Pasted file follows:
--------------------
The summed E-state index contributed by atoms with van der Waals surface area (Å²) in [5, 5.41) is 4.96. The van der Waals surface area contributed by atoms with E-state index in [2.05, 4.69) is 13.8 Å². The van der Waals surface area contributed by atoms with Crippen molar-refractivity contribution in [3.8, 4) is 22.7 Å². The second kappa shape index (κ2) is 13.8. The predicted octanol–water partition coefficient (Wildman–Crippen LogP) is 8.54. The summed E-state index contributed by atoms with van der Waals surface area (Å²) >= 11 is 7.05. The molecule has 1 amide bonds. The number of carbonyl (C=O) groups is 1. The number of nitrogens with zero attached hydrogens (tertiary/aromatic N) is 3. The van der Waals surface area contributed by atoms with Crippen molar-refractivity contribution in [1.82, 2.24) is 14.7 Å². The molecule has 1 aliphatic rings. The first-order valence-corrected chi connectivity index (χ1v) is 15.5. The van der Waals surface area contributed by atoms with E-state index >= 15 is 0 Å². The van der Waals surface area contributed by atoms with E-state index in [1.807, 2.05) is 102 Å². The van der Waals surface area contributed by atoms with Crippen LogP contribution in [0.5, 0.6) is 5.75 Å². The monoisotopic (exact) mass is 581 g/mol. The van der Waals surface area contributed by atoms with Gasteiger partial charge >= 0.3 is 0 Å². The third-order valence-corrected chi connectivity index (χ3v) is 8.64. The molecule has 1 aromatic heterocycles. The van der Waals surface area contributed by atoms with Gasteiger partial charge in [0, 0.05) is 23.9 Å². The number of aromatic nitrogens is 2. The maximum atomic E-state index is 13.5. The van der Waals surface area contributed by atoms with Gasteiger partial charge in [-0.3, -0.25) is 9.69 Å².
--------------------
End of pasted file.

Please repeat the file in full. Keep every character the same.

The summed E-state index contributed by atoms with van der Waals surface area (Å²) in [5, 5.41) is 4.96. The van der Waals surface area contributed by atoms with E-state index in [2.05, 4.69) is 13.8 Å². The van der Waals surface area contributed by atoms with Crippen molar-refractivity contribution in [3.8, 4) is 22.7 Å². The second kappa shape index (κ2) is 13.8. The predicted octanol–water partition coefficient (Wildman–Crippen LogP) is 8.54. The summed E-state index contributed by atoms with van der Waals surface area (Å²) >= 11 is 7.05. The molecule has 1 amide bonds. The number of carbonyl (C=O) groups is 1. The number of nitrogens with zero attached hydrogens (tertiary/aromatic N) is 3. The van der Waals surface area contributed by atoms with Crippen molar-refractivity contribution in [1.82, 2.24) is 14.7 Å². The molecule has 1 aliphatic rings. The first-order valence-corrected chi connectivity index (χ1v) is 15.5. The van der Waals surface area contributed by atoms with E-state index >= 15 is 0 Å². The van der Waals surface area contributed by atoms with E-state index in [1.807, 2.05) is 102 Å². The van der Waals surface area contributed by atoms with Crippen LogP contribution in [0.5, 0.6) is 5.75 Å². The monoisotopic (exact) mass is 581 g/mol. The van der Waals surface area contributed by atoms with Gasteiger partial charge >= 0.3 is 0 Å². The third-order valence-corrected chi connectivity index (χ3v) is 8.64. The molecule has 1 aromatic heterocycles. The van der Waals surface area contributed by atoms with Gasteiger partial charge in [0, 0.05) is 23.9 Å². The number of aromatic nitrogens is 2. The maximum atomic E-state index is 13.5. The van der Waals surface area contributed by atoms with Gasteiger partial charge in [-0.3, -0.25) is 9.69 Å².